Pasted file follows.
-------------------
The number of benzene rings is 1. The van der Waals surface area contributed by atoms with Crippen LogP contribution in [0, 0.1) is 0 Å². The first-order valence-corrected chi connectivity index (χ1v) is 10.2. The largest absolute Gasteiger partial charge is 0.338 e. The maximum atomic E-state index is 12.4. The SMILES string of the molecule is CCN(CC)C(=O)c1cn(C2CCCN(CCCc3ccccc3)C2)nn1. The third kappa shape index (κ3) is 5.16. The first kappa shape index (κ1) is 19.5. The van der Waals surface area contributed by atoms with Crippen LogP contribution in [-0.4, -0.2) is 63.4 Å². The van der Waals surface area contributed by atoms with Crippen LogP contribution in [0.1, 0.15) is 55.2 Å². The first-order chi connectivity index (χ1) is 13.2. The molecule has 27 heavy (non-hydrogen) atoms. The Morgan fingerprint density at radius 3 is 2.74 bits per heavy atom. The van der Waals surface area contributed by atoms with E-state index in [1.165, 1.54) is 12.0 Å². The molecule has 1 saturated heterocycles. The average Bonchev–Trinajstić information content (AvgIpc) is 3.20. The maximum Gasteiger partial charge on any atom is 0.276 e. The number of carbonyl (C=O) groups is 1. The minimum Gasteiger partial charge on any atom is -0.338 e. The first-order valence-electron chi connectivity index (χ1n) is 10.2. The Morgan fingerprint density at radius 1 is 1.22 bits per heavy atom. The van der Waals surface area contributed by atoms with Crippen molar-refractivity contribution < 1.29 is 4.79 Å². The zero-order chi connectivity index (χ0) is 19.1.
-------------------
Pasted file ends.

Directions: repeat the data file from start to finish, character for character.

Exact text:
The number of benzene rings is 1. The van der Waals surface area contributed by atoms with Crippen LogP contribution in [0, 0.1) is 0 Å². The first-order valence-corrected chi connectivity index (χ1v) is 10.2. The largest absolute Gasteiger partial charge is 0.338 e. The maximum atomic E-state index is 12.4. The SMILES string of the molecule is CCN(CC)C(=O)c1cn(C2CCCN(CCCc3ccccc3)C2)nn1. The third kappa shape index (κ3) is 5.16. The first kappa shape index (κ1) is 19.5. The van der Waals surface area contributed by atoms with Crippen LogP contribution in [-0.4, -0.2) is 63.4 Å². The van der Waals surface area contributed by atoms with Crippen LogP contribution in [0.1, 0.15) is 55.2 Å². The first-order chi connectivity index (χ1) is 13.2. The molecule has 27 heavy (non-hydrogen) atoms. The Morgan fingerprint density at radius 3 is 2.74 bits per heavy atom. The van der Waals surface area contributed by atoms with E-state index in [1.165, 1.54) is 12.0 Å². The molecule has 1 saturated heterocycles. The average Bonchev–Trinajstić information content (AvgIpc) is 3.20. The maximum Gasteiger partial charge on any atom is 0.276 e. The number of carbonyl (C=O) groups is 1. The minimum Gasteiger partial charge on any atom is -0.338 e. The first-order valence-electron chi connectivity index (χ1n) is 10.2. The Morgan fingerprint density at radius 1 is 1.22 bits per heavy atom. The van der Waals surface area contributed by atoms with Crippen molar-refractivity contribution < 1.29 is 4.79 Å². The zero-order chi connectivity index (χ0) is 19.1.